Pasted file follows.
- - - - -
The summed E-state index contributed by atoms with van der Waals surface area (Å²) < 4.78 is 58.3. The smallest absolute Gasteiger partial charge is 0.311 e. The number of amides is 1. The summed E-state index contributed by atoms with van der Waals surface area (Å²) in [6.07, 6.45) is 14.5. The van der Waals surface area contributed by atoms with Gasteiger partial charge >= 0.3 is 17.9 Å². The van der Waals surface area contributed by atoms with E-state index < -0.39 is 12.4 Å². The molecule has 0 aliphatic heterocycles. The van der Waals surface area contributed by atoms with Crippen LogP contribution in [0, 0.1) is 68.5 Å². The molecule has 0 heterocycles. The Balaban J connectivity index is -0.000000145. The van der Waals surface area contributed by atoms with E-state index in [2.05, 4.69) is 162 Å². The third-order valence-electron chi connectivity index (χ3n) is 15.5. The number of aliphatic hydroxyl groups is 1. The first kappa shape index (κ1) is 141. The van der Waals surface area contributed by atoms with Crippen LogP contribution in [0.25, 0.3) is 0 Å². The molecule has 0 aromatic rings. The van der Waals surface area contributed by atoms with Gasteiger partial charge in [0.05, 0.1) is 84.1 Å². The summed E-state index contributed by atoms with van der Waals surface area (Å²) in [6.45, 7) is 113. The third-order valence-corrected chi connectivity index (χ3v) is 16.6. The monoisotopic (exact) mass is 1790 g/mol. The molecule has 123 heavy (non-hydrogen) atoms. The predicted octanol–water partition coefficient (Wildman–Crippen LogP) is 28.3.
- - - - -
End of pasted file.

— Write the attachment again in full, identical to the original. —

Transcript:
The summed E-state index contributed by atoms with van der Waals surface area (Å²) < 4.78 is 58.3. The smallest absolute Gasteiger partial charge is 0.311 e. The number of amides is 1. The summed E-state index contributed by atoms with van der Waals surface area (Å²) in [6.07, 6.45) is 14.5. The van der Waals surface area contributed by atoms with Gasteiger partial charge >= 0.3 is 17.9 Å². The van der Waals surface area contributed by atoms with E-state index < -0.39 is 12.4 Å². The molecule has 0 aliphatic heterocycles. The van der Waals surface area contributed by atoms with Crippen LogP contribution in [0, 0.1) is 68.5 Å². The molecule has 0 heterocycles. The Balaban J connectivity index is -0.000000145. The van der Waals surface area contributed by atoms with E-state index in [2.05, 4.69) is 162 Å². The third-order valence-electron chi connectivity index (χ3n) is 15.5. The number of aliphatic hydroxyl groups is 1. The first kappa shape index (κ1) is 141. The van der Waals surface area contributed by atoms with Crippen LogP contribution in [0.25, 0.3) is 0 Å². The molecule has 0 aromatic rings. The van der Waals surface area contributed by atoms with Gasteiger partial charge in [0.05, 0.1) is 84.1 Å². The summed E-state index contributed by atoms with van der Waals surface area (Å²) in [6.45, 7) is 113. The third-order valence-corrected chi connectivity index (χ3v) is 16.6. The monoisotopic (exact) mass is 1790 g/mol. The molecule has 123 heavy (non-hydrogen) atoms. The predicted octanol–water partition coefficient (Wildman–Crippen LogP) is 28.3.